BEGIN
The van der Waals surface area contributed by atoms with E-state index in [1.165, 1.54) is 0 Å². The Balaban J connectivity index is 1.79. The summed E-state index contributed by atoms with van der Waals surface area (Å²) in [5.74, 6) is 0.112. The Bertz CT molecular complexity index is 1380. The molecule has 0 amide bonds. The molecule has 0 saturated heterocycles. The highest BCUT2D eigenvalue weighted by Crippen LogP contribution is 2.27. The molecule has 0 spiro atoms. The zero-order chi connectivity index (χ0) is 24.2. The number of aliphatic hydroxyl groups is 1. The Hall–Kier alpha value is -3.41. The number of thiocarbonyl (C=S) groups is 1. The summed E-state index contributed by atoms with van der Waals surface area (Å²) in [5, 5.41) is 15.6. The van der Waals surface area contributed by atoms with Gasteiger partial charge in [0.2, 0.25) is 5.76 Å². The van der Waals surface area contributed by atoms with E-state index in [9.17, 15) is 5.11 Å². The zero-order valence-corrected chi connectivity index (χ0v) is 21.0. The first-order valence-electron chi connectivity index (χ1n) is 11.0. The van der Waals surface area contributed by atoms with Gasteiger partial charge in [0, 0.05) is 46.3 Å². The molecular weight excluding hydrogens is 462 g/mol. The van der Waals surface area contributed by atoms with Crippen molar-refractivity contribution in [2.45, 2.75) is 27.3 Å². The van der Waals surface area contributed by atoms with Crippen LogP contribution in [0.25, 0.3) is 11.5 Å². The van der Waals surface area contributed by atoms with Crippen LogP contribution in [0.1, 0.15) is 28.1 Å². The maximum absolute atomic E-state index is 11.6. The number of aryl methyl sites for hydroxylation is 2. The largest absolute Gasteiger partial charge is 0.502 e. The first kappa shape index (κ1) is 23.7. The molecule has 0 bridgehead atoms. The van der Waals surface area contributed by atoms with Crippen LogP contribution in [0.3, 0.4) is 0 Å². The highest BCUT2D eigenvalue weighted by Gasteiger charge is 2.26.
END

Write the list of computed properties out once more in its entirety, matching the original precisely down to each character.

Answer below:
The van der Waals surface area contributed by atoms with E-state index in [1.165, 1.54) is 0 Å². The Balaban J connectivity index is 1.79. The summed E-state index contributed by atoms with van der Waals surface area (Å²) in [5.74, 6) is 0.112. The Bertz CT molecular complexity index is 1380. The molecule has 0 amide bonds. The molecule has 0 saturated heterocycles. The highest BCUT2D eigenvalue weighted by Crippen LogP contribution is 2.27. The molecule has 0 spiro atoms. The zero-order chi connectivity index (χ0) is 24.2. The number of aliphatic hydroxyl groups is 1. The Hall–Kier alpha value is -3.41. The number of thiocarbonyl (C=S) groups is 1. The summed E-state index contributed by atoms with van der Waals surface area (Å²) in [5, 5.41) is 15.6. The van der Waals surface area contributed by atoms with Gasteiger partial charge in [0.2, 0.25) is 5.76 Å². The van der Waals surface area contributed by atoms with E-state index in [9.17, 15) is 5.11 Å². The zero-order valence-corrected chi connectivity index (χ0v) is 21.0. The first-order valence-electron chi connectivity index (χ1n) is 11.0. The van der Waals surface area contributed by atoms with Gasteiger partial charge in [0, 0.05) is 46.3 Å². The molecular weight excluding hydrogens is 462 g/mol. The van der Waals surface area contributed by atoms with Crippen molar-refractivity contribution in [2.45, 2.75) is 27.3 Å². The van der Waals surface area contributed by atoms with Crippen LogP contribution in [0.25, 0.3) is 11.5 Å². The van der Waals surface area contributed by atoms with Crippen LogP contribution in [0.1, 0.15) is 28.1 Å². The maximum absolute atomic E-state index is 11.6. The number of aryl methyl sites for hydroxylation is 2. The largest absolute Gasteiger partial charge is 0.502 e. The first kappa shape index (κ1) is 23.7. The molecule has 0 bridgehead atoms. The van der Waals surface area contributed by atoms with Crippen LogP contribution in [0.3, 0.4) is 0 Å². The highest BCUT2D eigenvalue weighted by Gasteiger charge is 2.26.